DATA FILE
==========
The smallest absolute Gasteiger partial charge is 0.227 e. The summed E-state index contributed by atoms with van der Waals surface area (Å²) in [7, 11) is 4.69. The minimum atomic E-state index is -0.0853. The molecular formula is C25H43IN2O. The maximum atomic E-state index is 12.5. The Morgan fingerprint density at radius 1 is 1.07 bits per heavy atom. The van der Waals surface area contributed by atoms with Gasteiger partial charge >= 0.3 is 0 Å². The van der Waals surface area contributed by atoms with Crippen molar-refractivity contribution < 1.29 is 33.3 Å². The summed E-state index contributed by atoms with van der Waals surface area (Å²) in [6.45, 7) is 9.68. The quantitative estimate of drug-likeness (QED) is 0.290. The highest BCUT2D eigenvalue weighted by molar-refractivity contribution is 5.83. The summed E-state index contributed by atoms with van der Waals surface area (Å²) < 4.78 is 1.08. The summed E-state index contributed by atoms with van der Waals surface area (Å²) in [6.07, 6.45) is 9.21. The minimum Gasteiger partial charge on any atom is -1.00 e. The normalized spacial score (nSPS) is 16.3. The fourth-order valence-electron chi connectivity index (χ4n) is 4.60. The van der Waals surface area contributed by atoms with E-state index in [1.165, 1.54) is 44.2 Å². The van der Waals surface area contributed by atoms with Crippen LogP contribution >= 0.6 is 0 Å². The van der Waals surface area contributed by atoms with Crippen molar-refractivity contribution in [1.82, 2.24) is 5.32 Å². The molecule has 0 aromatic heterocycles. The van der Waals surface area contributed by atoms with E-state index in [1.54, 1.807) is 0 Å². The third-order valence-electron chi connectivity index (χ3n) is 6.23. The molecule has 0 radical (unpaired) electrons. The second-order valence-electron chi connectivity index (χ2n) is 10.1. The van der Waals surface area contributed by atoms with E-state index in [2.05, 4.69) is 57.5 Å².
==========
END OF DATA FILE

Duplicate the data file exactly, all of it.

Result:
The smallest absolute Gasteiger partial charge is 0.227 e. The summed E-state index contributed by atoms with van der Waals surface area (Å²) in [7, 11) is 4.69. The minimum atomic E-state index is -0.0853. The molecular formula is C25H43IN2O. The maximum atomic E-state index is 12.5. The Morgan fingerprint density at radius 1 is 1.07 bits per heavy atom. The van der Waals surface area contributed by atoms with Gasteiger partial charge >= 0.3 is 0 Å². The van der Waals surface area contributed by atoms with Crippen molar-refractivity contribution < 1.29 is 33.3 Å². The summed E-state index contributed by atoms with van der Waals surface area (Å²) in [6.45, 7) is 9.68. The quantitative estimate of drug-likeness (QED) is 0.290. The highest BCUT2D eigenvalue weighted by molar-refractivity contribution is 5.83. The summed E-state index contributed by atoms with van der Waals surface area (Å²) < 4.78 is 1.08. The summed E-state index contributed by atoms with van der Waals surface area (Å²) in [6.07, 6.45) is 9.21. The minimum Gasteiger partial charge on any atom is -1.00 e. The normalized spacial score (nSPS) is 16.3. The fourth-order valence-electron chi connectivity index (χ4n) is 4.60. The van der Waals surface area contributed by atoms with E-state index in [1.165, 1.54) is 44.2 Å². The van der Waals surface area contributed by atoms with Crippen LogP contribution >= 0.6 is 0 Å². The van der Waals surface area contributed by atoms with Crippen molar-refractivity contribution in [1.82, 2.24) is 5.32 Å². The molecule has 0 aromatic heterocycles. The van der Waals surface area contributed by atoms with E-state index in [1.54, 1.807) is 0 Å². The third-order valence-electron chi connectivity index (χ3n) is 6.23. The molecule has 0 radical (unpaired) electrons. The second-order valence-electron chi connectivity index (χ2n) is 10.1. The van der Waals surface area contributed by atoms with E-state index in [2.05, 4.69) is 57.5 Å².